The search strategy was developed by four of the authors, including an experienced librarian, using free text and MeSH (Medical Subject Heading) terms. Full details are available on request, but the general format was:

(psychosis OR schizophrenia OR hallucinations OR delusions) [plus synonyms] AND
substance abuse [plus synonyms]

The searches were limited to studies on humans, but not by language or publication status.

What criteria were used to decide on which studies to include?
Eligible studies were longitudinal studies (or case control studies nested within research of this type) in which cannabis use was measured prior to the measurement of a psychotic outcome. The disorders defined as psychotic are listed, together with primary outcomes of interest including relapse, readmission and changes in symptom scores. Studies of individuals with a dual diagnosis of psychosis and cannabis misuse/dependence were excluded.

Who decided on their relevance and quality?
The filtering of the study results is summarised in a flow diagram. Of the more than 15,000 papers delivered by the searches, 226 were acquired in full text for detailed checking against the inclusion criteria. Those that passed this stage were quality assessed by recording how potential non-causal explanations of results, especially bias and confounding, were accounted for. MOOSE (Meta-analysis of Observational Studies in Epidemiology) guidelines were followed. These processes were conducted independently, apparently by two authors, and disagreements resolved by consensus.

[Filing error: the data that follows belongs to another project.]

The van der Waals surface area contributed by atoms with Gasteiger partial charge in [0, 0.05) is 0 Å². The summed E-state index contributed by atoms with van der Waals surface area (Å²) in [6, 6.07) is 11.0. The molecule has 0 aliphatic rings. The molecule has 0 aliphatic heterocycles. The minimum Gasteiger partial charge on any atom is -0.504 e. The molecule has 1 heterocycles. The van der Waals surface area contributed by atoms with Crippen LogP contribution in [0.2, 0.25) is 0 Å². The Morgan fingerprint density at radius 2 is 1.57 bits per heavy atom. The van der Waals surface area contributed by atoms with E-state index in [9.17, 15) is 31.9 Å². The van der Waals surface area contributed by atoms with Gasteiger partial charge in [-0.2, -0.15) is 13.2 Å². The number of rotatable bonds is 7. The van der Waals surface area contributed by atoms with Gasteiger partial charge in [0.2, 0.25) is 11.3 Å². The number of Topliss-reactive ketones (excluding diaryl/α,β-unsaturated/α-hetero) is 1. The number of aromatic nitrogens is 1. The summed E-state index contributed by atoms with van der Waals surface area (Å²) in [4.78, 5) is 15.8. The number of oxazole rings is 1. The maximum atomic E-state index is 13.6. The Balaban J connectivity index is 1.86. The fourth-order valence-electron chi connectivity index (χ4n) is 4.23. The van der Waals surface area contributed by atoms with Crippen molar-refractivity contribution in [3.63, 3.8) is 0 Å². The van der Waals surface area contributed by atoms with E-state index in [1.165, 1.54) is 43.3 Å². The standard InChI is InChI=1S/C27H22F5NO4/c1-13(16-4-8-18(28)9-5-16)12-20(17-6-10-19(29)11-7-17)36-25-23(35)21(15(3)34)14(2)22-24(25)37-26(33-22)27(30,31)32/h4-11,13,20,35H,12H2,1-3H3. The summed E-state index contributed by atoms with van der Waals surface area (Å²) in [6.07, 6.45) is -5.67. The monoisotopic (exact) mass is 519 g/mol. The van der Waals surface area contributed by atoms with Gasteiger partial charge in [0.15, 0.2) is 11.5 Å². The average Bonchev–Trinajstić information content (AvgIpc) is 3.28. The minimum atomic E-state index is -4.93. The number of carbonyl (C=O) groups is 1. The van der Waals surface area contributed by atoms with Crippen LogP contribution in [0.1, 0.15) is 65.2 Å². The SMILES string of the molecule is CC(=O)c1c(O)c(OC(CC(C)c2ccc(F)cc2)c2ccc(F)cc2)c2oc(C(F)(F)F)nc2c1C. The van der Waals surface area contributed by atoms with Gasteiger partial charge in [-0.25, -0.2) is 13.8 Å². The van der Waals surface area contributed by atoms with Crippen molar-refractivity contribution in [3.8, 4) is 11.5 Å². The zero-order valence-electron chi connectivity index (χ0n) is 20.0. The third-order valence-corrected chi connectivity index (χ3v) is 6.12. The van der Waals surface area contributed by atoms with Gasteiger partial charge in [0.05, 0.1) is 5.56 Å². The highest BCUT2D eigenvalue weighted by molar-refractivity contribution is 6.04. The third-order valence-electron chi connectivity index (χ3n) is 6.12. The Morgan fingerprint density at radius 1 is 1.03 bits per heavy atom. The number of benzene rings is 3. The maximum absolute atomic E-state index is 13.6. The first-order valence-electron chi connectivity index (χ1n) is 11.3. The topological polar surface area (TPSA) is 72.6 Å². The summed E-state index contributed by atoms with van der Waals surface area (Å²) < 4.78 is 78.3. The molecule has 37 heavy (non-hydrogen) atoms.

How many studies were included and where were they from?
Thirteen studies were reviewed. Seven were based in single countries: Australia (4), Spain (3), Canada (2), the UK (2) and Germany (1). The final study was a multi-centre trial based in North America and Western Europe. The results of the studies are summarised in a table available via http://www.bristol.ac.uk/psychiatry/research/cannabis.html. The authors also note five ‘near misses’ that all report associations between cannabis use and worse psychotic outcomes. These are also summarised in a table available via this web address, as are the results of the quality assessments of the studies.

How were the study findings combined?
The variety in the definitions of psychotic outcomes and cannabis exposure measure precluded meta-analysis, and the synthesis is thus narrative.

Findings of the review

The 13 studies reported 52 outcomes. Cannabis use was associated with a worse outcome in 14 of these, and a better outcome in seven. There was no evidence of an association in either direction for the other 31.

The use of cannabis ‘was associated fairly consistently’ with increased relapse or hospital admission, and reduced adherence to treatment. However, the results for symptom severity were mixed. Three studies provided evidence that cannabis use was associated with increased positive symptoms, and one that use was associated with reduced negative symptoms. The evidence for other outcomes was also mixed, with some studies reporting reduced quality of life, reduced productivity and a more continuous illness course, while others found positive effects on the length of hospital stays and ‘deficit schizophrenia’.